As Relações Americanas da Índia

NOVA DELI – Com a iminência da eleição presidencial Americana, talvez a característica mais notável do ponto de vista Indiano seja que ninguém em Nova Deli está desnecessariamente preocupado com o seu desfecho. Existe um consenso alargado nos círculos políticos Indianos de que, independentemente de quem vença, as relações entre a Índia e os Estados Unidos estão mais ou menos no caminho certo.

Tanto Democratas como Republicanos foram responsáveis por este desenvolvimento. A bem-sucedida visita à Índia do Presidente Barack Obama em 2010, e o seu discurso histórico numa sessão conjunta no Parlamento, assinalaram o mais recente marco nas relações entre os dois países. Este foi um dos muitos encontros havidos entre Obama e o Primeiro-Ministro Manmohan Singh em vários fóruns desde que foi eleito, muitas vezes em cimeiras multilaterais como o G-20, e consolidou a nova relação que emergiu de uma década de mudanças dramáticas.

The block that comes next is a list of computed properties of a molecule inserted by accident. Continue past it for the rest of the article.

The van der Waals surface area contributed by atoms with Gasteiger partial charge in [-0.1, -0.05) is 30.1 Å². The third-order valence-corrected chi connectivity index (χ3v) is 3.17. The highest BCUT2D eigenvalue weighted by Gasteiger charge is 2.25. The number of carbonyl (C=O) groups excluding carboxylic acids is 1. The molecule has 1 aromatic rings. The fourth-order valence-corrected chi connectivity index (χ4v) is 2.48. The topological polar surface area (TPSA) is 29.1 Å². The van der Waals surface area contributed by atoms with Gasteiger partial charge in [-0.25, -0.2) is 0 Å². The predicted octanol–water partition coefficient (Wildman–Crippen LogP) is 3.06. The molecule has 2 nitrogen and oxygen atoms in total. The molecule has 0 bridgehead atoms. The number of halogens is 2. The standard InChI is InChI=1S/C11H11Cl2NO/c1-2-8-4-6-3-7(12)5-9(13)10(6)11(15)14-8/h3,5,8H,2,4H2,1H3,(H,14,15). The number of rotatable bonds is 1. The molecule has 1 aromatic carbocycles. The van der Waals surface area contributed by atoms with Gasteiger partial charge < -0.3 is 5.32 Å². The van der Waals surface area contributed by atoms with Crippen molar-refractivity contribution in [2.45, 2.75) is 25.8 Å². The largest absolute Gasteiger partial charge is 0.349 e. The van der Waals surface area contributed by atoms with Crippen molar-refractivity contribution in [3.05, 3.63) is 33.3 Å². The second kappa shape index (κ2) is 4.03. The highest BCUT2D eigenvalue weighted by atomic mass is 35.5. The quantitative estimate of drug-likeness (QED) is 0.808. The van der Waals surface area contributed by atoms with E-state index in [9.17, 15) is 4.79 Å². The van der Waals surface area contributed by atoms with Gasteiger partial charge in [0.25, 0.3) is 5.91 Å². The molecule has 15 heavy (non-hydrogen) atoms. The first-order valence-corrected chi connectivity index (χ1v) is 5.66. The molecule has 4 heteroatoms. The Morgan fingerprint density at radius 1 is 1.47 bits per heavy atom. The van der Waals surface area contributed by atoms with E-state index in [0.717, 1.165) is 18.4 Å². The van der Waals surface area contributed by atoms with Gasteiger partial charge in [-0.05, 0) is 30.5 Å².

Durante a Guerra Fria, a mais antiga e a maior democracia do mundo permaneceram em grande parte afastadas uma da outra. A indiferença inicial da América era bem patente na reacção do Presidente Harry Truman ao pedido de Chester Bowles para ser nomeado embaixador na Índia:” Pensava que a Índia estava apinhada de pessoas pobres e de vacas nas ruas, de curandeiros, e de pessoas sentadas sobre brasas e a banhar-se no Ganges… mas não imaginei que lhe alguém lhe desse importância.”

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